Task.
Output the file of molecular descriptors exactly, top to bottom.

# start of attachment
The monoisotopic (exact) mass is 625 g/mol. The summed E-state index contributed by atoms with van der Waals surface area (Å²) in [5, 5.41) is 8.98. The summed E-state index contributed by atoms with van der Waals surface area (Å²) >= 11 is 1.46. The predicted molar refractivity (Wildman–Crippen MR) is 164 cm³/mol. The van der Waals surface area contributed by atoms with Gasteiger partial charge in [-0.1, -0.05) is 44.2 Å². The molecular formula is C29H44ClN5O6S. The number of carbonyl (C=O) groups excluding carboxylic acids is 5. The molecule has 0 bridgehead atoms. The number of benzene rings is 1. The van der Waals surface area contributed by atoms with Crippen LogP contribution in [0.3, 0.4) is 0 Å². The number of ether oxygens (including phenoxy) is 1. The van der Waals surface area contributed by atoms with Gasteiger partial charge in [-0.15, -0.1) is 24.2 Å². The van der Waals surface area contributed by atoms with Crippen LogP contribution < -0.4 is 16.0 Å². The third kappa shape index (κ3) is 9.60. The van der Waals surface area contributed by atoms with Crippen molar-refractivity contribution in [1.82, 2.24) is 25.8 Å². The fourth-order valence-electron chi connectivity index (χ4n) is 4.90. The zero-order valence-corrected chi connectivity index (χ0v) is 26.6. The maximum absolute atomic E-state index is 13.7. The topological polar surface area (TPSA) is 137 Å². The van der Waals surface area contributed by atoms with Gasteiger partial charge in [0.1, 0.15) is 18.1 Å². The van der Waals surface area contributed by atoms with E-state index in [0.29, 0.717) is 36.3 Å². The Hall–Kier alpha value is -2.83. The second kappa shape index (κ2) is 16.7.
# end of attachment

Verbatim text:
The monoisotopic (exact) mass is 625 g/mol. The summed E-state index contributed by atoms with van der Waals surface area (Å²) in [5, 5.41) is 8.98. The summed E-state index contributed by atoms with van der Waals surface area (Å²) >= 11 is 1.46. The predicted molar refractivity (Wildman–Crippen MR) is 164 cm³/mol. The van der Waals surface area contributed by atoms with Gasteiger partial charge in [-0.1, -0.05) is 44.2 Å². The molecular formula is C29H44ClN5O6S. The number of carbonyl (C=O) groups excluding carboxylic acids is 5. The molecule has 0 bridgehead atoms. The number of benzene rings is 1. The van der Waals surface area contributed by atoms with Crippen LogP contribution in [0.3, 0.4) is 0 Å². The number of ether oxygens (including phenoxy) is 1. The van der Waals surface area contributed by atoms with Gasteiger partial charge in [-0.15, -0.1) is 24.2 Å². The van der Waals surface area contributed by atoms with Crippen LogP contribution < -0.4 is 16.0 Å². The third kappa shape index (κ3) is 9.60. The van der Waals surface area contributed by atoms with Crippen molar-refractivity contribution in [1.82, 2.24) is 25.8 Å². The fourth-order valence-electron chi connectivity index (χ4n) is 4.90. The zero-order valence-corrected chi connectivity index (χ0v) is 26.6. The maximum absolute atomic E-state index is 13.7. The topological polar surface area (TPSA) is 137 Å². The van der Waals surface area contributed by atoms with Gasteiger partial charge in [0.1, 0.15) is 18.1 Å². The van der Waals surface area contributed by atoms with E-state index in [0.29, 0.717) is 36.3 Å². The Hall–Kier alpha value is -2.83. The second kappa shape index (κ2) is 16.7.